Perineal lipomas associated with anorectal malformations2006In: Pediatric surgery international (Print), ISSN 0179-0358, E-ISSN 1437-9813, Vol. 22, no 12, p. 979-981Article in journal (Refereed)
    Abstract [en]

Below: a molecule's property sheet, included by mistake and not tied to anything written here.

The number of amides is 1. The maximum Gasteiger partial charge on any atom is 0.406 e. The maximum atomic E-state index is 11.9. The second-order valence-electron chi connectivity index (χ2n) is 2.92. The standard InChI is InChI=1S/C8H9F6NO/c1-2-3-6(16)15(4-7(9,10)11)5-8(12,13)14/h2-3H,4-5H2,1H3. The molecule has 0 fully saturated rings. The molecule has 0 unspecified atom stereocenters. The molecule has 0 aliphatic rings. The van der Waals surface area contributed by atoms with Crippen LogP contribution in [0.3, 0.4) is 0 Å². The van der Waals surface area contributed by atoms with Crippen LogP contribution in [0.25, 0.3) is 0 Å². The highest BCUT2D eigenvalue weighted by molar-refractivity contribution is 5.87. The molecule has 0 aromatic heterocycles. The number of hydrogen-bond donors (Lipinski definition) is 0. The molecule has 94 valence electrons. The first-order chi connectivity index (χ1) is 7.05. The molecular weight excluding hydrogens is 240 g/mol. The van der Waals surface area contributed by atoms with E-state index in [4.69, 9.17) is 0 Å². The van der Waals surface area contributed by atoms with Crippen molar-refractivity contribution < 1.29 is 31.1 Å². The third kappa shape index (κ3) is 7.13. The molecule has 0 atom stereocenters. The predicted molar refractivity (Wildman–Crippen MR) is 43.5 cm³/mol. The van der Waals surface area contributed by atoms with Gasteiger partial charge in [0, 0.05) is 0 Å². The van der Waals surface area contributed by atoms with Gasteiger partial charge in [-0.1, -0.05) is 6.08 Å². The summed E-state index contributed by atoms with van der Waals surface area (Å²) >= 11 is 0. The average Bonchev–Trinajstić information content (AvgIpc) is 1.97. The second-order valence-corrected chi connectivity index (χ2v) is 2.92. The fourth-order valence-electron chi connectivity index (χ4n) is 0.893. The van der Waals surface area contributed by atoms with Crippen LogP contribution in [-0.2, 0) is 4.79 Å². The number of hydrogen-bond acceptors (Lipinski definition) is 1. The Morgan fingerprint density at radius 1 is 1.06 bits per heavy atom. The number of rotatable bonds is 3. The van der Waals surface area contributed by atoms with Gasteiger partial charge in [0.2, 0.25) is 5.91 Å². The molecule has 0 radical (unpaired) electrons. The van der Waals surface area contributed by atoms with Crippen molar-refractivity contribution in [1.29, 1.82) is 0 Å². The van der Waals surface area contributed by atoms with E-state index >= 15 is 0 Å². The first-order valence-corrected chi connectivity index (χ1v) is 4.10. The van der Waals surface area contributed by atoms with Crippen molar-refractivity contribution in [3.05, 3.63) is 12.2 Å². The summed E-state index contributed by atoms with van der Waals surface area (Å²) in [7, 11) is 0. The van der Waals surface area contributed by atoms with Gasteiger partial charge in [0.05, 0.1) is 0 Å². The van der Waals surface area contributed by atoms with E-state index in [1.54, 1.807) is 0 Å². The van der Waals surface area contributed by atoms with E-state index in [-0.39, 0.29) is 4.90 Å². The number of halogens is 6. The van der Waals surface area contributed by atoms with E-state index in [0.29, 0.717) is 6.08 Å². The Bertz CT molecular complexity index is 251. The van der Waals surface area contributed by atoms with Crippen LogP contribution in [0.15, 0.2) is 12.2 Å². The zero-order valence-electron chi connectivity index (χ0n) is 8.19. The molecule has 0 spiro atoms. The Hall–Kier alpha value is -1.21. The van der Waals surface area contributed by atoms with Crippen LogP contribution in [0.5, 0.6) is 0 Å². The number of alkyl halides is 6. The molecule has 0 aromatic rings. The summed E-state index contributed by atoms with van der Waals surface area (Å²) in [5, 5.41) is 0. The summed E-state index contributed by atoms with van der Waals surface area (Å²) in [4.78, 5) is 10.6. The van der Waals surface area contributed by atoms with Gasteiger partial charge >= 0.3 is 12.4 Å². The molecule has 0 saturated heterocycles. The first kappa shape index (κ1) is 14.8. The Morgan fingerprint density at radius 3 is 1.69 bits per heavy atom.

Newborns with anorectal malformations may have associated perineal lipomas. These lesions are rare but may make the repair of the anorectal malformation more complex. Knowledge about the functional consequences of these lesions is scanty. The purpose of this study was to review the experience of anorectal malformations with perineal lipomas in two Scandinavian paediatric surgical centres. Six patients with perineal lipomas and anorectal malformation treated in the two centres from 1991 to 2005 were retrospectively reviewed. Bowel function was evaluated in patients more than 4 years old. Three girls and three boys (age 4 months to 14 years) with anorectal malformations and perineal lipoma were included in the study. The boys all had high anorectal malformations with rectourethral or rectovesical fistulas. Two girls had a rectovestibular fistula and one girl had a cloaca. All patients had perineal lipomas, in one associated with an anterior meningocele. The lipomas were excised at time of anorectal reconstruction. One of the patients still has a colostomy, and two colostomies were recently closed. The bowel function was evaluated in three patients. Two patients have an ACE stoma to control constipation and soiling and one is soiling despite regular washouts. In conclusion, perineal lipomas associated with anorectal malformations are rare but may distort sphincter anatomy. Excision is best performed at time of anorectal reconstruction. Although our experience is limited, bowel function seems to be compromised by these lesions.